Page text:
May 12, 2016

White Mold in Soybeans​​

White mold, also called Sclerotinia stem rot, is a disease that thrives under cool and moist conditions, and can substantially reduce soybean yields. A potentially high yield soybean crop with a dense canopy, susceptible soybean product, and a field history of white mold favor this disease. Management should be based on field history and integration of soybean product tolerance, cultural practices, and chemical control options.

What to Watch For

White mold is particularly problematic in high yield environments and soybean fields with dense canopies during the reproductive growth stages, coupled with rain, fog, or dew. Cool temperatures (below 85° F) and moist environmental conditions help create a microclimate where the development of white mold can thrive.1

White mold is a relatively easy disease to identify. It gets it’s name from the white, fluffy, cottony growth on the outside of the stem and on the pods (Figure 1). Other symptoms include wilted leaves, stems that appear “bleached”, and shredding of stem tissue. Sclerotia, small black structures that resemble mouse or rat droppings, can be found on and inside plants that have been affected by white mold.


Figure 1. Soybean stem affected by white mold, also known as Sclerotinia stem rot.


Figure 2. Apothecia fruiting body of white mold.

Tips to Manage

White mold management is challenging when environmental conditions favor the disease. Management plans should be based on field history and integration of several management tactics that include soybean product tolerance, cultural practices, and chemical control options.

Crop Rotation. White mold has a wide host range and sclerotia have the ability to survive in the soil for several years. However, most sclerotia die over a three to four year period between soybean crops, so rotation to non-host crops like small grains and cereals can help reduce the sclerotia load in the soil over the long term. Tillage. The effects of tillage on white mold is inconsistent. Deep tillage may initially reduce the incidence of white mold, but additional tillage can bring the sclerotia back to the surface where they can germinate. Several studies have indicated lower levels of the disease in no-till fields. Tillage may spread sclerotia within the field; therefore, in no-till fields sclerotia may remain confined to hot spots. Reduced tillage and no-till are preferable for fields with a history of white mold infestation.2

Product Selection. No soybean products are completely resistant to white mold, but tolerant products can be effective in managing the disease.3 For fields with a history of white mold, tolerant products should be planted. Planting susceptible products should be avoided in fields with a history of white mold, low-lying areas, or areas with natural barriers to wind movement, such as tree lines.

Row Spacing. Wider row spacing (> 20 inches) may reduce the incidence of white mold, but does not necessarily correspond with an increase in yield.3

Plant Population. High plant populations contribute to dense, closed canopies. Higher populations (175,000 plants per acre or greater) have been associated with increased white mold incidence.2 In fields with a history of white mold, consider decreasing plant populations; however, be sure populations maintain yield potential.


Figure 3. Sclerotia mixed with soybean seed after harvest.

Chemical Control. Outbreaks may be reduced by applying fungicide during flowering. This requires accurate application timing and prediction of disease onset. Fungicides may be most effective at reducing the impact of white mold when applied at, or near, growth stage R1.4 Results are typically inconsistent when applications are made after symptoms have already developed. Table 1 lists pesticides currently registered for suppression or control of white mold in soybean.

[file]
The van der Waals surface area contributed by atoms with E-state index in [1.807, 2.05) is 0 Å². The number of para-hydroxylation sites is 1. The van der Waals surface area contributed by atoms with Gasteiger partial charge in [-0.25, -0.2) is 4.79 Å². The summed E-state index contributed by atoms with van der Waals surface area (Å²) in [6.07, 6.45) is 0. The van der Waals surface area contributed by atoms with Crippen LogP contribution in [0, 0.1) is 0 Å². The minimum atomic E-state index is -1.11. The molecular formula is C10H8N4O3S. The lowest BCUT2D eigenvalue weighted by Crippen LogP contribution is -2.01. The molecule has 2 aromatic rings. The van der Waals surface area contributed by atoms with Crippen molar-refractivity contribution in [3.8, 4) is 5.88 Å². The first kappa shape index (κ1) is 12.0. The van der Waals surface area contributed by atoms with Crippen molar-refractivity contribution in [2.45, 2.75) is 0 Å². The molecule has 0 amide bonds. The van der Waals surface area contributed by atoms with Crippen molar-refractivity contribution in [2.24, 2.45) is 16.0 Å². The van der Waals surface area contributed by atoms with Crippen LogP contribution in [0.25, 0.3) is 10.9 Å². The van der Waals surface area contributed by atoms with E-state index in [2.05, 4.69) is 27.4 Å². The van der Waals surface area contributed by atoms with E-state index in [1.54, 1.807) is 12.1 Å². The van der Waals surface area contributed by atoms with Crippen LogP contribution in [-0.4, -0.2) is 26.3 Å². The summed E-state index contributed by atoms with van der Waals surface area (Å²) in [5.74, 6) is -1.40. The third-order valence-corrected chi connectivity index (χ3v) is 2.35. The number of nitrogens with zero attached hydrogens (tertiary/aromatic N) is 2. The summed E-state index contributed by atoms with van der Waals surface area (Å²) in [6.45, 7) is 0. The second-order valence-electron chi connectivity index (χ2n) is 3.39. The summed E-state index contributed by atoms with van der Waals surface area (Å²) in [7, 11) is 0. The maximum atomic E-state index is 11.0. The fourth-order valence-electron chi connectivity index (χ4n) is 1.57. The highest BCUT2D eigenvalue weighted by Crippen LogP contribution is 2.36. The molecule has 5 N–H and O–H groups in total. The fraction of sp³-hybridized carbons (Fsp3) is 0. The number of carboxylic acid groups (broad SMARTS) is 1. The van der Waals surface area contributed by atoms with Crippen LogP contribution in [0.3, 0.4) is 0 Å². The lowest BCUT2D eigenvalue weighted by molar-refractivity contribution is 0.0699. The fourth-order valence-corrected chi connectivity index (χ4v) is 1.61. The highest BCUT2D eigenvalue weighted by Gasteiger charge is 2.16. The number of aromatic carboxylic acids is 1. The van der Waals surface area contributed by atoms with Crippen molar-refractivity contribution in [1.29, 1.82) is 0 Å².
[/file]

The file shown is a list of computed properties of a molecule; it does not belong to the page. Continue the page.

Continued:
There is some evidence that herbicides that shorten plant height and a thin plant canopy are associated with a lower incidence of white mold, especially when used in an environment that favors white mold development. The application of 6 fl oz/acre of Cobra® herbicide just prior to R1 has been shown to suppress white mold in moderately susceptible soybean products.3

Other Management Tools. Sporecaster, the white mold forecaster developed by the University of Wisconsin, has been developed to help predict the probability of white mold apothecial present in a soybean field. Growers can download the Sporecaster app and input site-specific information into the app, which combines field information with the research-based models to predict the best timing for white mold treatment in that field.5

Table 1. Products currently registered for suppression or control of white mold on soybean.
Product Type Active Ingredient Product Name
Fungicide Thiophanate methyl Topsin® M, and others
Fungicide Boscalid Endura®
Fungicide Tetraconazole Domark®
Fungicide Prothioconazole Proline®
Fungicide Flutriafol Topguard®
Herbicide Lactofen Cobra®, Phoenix™
Biocontrol Coniothyrium minitans Contans® WG
Source: Mueller, D. and A. Sisson. 2012. Scouting white mold in soybean. Iowa State University Extension.

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1 Dorrance, A.E. and D. Mills. Sclerotinia stem rot (white mold) of soybean. The Ohio State University Extension Fact Sheet AC-45-08. 2 Yang, X.B. and G. Munkvold. 1997. Soybean white mold. Iowa State Extension. Pm-1731. 3 Personal communication. Valent Corporation. Esker, P. Peltier, A., Bradley, C., Chilvers, M., Malvick, D., Mueller, D., and Wise, K. 2011. Management of white mold in soybean. North Central Soybean Research Program. Chivers, M. July 21, 2010. Sclerotinia stem rot of soybean, identification, factors, and management. MSU Crop Advisory Team Alerts. Michigan State University Extension. Mueller, D. and A. Sisson. 2012. Scouting white mold in soybean. Iowa State University Extension.